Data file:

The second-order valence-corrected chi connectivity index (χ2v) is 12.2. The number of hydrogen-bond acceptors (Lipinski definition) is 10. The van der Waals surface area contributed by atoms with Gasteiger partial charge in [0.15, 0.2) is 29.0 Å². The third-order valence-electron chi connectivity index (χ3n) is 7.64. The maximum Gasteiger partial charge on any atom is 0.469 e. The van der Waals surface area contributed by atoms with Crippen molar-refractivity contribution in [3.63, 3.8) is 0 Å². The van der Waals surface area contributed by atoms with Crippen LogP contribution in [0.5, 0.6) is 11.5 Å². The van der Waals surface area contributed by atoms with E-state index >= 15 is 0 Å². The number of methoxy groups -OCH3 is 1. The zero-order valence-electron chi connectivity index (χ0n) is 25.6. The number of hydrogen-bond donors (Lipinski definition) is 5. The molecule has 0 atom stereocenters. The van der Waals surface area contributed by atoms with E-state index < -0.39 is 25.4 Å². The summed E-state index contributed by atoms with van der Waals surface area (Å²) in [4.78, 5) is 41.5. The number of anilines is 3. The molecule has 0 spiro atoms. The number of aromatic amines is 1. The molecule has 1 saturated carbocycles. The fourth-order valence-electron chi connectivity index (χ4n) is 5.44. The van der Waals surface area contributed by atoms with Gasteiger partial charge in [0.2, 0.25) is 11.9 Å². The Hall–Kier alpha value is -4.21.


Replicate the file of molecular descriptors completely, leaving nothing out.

The second-order valence-corrected chi connectivity index (χ2v) is 12.2. The number of hydrogen-bond acceptors (Lipinski definition) is 10. The van der Waals surface area contributed by atoms with Gasteiger partial charge in [0.15, 0.2) is 29.0 Å². The third-order valence-electron chi connectivity index (χ3n) is 7.64. The maximum Gasteiger partial charge on any atom is 0.469 e. The van der Waals surface area contributed by atoms with Crippen molar-refractivity contribution in [3.63, 3.8) is 0 Å². The van der Waals surface area contributed by atoms with Crippen LogP contribution in [0.5, 0.6) is 11.5 Å². The van der Waals surface area contributed by atoms with E-state index >= 15 is 0 Å². The number of methoxy groups -OCH3 is 1. The zero-order valence-electron chi connectivity index (χ0n) is 25.6. The number of hydrogen-bond donors (Lipinski definition) is 5. The molecule has 0 atom stereocenters. The van der Waals surface area contributed by atoms with E-state index < -0.39 is 25.4 Å². The summed E-state index contributed by atoms with van der Waals surface area (Å²) in [4.78, 5) is 41.5. The number of anilines is 3. The molecule has 0 spiro atoms. The number of aromatic amines is 1. The molecule has 1 saturated carbocycles. The fourth-order valence-electron chi connectivity index (χ4n) is 5.44. The van der Waals surface area contributed by atoms with Gasteiger partial charge in [0.2, 0.25) is 11.9 Å². The Hall–Kier alpha value is -4.21.